Colombia, largest cocaine supplier to U.S., considers decriminalizing

Colombia, largest cocaine supplier to U.S., considers decriminalizing

BOGOTÁ, Colombia — It’s the largest producer of cocaine in the world, the source of more than 90 percent of the drug seized in the United States. It’s home to the largest Drug Enforcement Administration office overseas. And for decades, it’s been a key partner in Washington’s never-ending “war on drugs.”
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Now, Colombia is calling for an end to that war. It wants instead to lead a global experiment: decriminalizing cocaine.

Two weeks after taking office, the country’s first leftist government is proposing an end to “prohibition” and the start of a government-regulated cocaine market. Through legislation and alliances with other leftist governments in the region, officials in this South American nation hope to turn their country into a laboratory for drug decriminalization.

“It is time for a new international convention that accepts that the war on drugs has failed,” President Gustavo Petro said in his inaugural address this month.

It’s a radical turn in this historically conservative country, one that could upend its long-standing — and lucrative — counternarcotics relationship with the United States. U.S. officials past and present are signaling concern; the drug was responsible for an estimated 25,000 overdose deaths in the United States last year.

“The United States and the Biden administration is not a supporter of decriminalization,” said Jonathan Finer, the White House deputy national security adviser, who met with Petro here before his inauguration.

A former DEA official, who spoke on the condition of anonymity because his current employer had not authorized him to speak on the matter, said he feared the move would limit the agency’s ability to collaborate with the Colombians on drug trafficking investigations.

“It would incrementally kill the cooperation,” he said. “It would be devastating, not just regionally, but globally. Everyone would be fighting from the outside in.”

Billions of U.S. dollars have funded a strategy focused largely on destroying the cocaine trade at its point of origin: the fields of rural Colombia. U.S. training and intelligence have propelled Colombia’s decades-long military efforts to eradicate coca, the base plant for cocaine, and dismantle drug trafficking groups. And yet more than a half century after President Richard M. Nixon declared drugs “America’s public enemy number one,” the Colombian trade has reached record levels. Coca cultivation has tripled in the last decade, according to U.S. figures.

Felipe Tascón, Petro’s drug czar, said the Colombians aim to take advantage of a rare moment in which many key governments in the region — including the cocaine-producing countries Colombia, Peru and Bolivia — are led by leftists.

In his first interview since being named to the job, the economist said he wants to meet with his counterparts in those countries to discuss decriminalization at the regional level. Eventually, he hopes a unified regional bloc can renegotiate international drug conventions at the United Nations.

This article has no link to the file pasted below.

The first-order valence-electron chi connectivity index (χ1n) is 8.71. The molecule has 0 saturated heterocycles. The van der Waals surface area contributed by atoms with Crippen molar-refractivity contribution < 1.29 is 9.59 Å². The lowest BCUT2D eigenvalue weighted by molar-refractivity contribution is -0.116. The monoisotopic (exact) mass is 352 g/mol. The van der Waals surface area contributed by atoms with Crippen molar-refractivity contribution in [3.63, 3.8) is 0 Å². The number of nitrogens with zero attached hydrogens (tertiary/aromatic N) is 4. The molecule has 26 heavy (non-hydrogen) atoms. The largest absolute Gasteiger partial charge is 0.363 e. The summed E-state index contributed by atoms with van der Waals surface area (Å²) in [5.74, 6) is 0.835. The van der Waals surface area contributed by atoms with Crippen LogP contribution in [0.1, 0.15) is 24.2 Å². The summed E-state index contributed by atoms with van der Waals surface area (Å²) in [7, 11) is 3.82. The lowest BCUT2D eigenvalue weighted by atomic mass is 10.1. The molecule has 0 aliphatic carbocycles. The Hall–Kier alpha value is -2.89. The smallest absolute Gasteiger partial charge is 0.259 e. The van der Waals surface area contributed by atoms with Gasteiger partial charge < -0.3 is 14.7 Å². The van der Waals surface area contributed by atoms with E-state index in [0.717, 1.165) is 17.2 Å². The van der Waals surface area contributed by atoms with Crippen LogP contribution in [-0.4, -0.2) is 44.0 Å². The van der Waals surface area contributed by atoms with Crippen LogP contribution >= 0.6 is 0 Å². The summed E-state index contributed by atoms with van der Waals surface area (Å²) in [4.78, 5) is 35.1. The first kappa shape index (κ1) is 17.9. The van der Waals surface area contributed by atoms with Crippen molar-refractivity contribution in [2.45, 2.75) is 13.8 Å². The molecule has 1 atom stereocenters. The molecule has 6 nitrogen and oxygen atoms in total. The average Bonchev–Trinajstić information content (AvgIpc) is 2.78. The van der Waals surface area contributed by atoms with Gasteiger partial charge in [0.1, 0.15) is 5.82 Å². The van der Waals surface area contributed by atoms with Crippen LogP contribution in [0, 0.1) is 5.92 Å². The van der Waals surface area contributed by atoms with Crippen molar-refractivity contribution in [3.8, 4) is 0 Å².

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Domestically, Petro’s administration is planning to back legislation to decriminalize cocaine and marijuana. It plans to put an end to aerial spraying and the manual eradication of coca, which critics say unfairly targets poor rural farmers. By regulating the sale of cocaine, Tascón argued, the government would wrest the market from armed groups and cartels.
Colombian President Gustavo Petro gestures during his swearing-in ceremony at Plaza Bolivar in Bogotá on Aug. 7. (Luisa Gonzalez/Reuters)

“Drug traffickers know that their business depends on it being prohibited,” Tascón said. “If you regulate it like a public market … the high profits disappear and the drug trafficking disappears.”

Tascón said the administration will continue operations by air, sea and river to target major drug trafficking links. But authorities will also focus on providing rural farmers with crop alternatives to coca.

He aims to reframe his job not as “counternarcotics” or “anti-drug” but rather “drug policy.”

“The government’s program doesn’t talk about the problem of drugs,” he said. “It talks about the problems generated by the prohibition of drugs.”

Tascón has spoken about his plans with his counterparts in Peru. Ricardo Soberón, head of the Peruvian anti-drug agency DEVIDA, said it was too early to say whether Lima would support decriminalization, but he would welcome a regional debate about new approaches. Petro could find an ally in Bolivia, where in the 2000s the government of Evo Morales began allowing farmers to legally grow coca in limited quantities.

As the most important U.S. ally against cocaine, Colombia is an unlikely pioneer in decriminalizing it. But it’s also the country that has suffered the most from the war on drugs. Tascón said it’s the country where the need for a new strategy is perhaps the most urgent.

The point was driven home by Colombia’s truth commission. The panel, appointed as part of the country’s 2016 peace accord between the government and the Revolutionary Armed Forces of Colombia, or FARC, recommended in June that the government move toward “strict legal regulation of drugs.”

In a report, the commission said the militarized approach against drug trafficking intensified the fighting in the half century of conflict that killed hundreds of thousands of Colombians.

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The Washington-based National Security Archive, an independent nonprofit, provided the commission with declassified documents showing the U.S. government knew its approach would lead to many years of bloodshed in Colombia.
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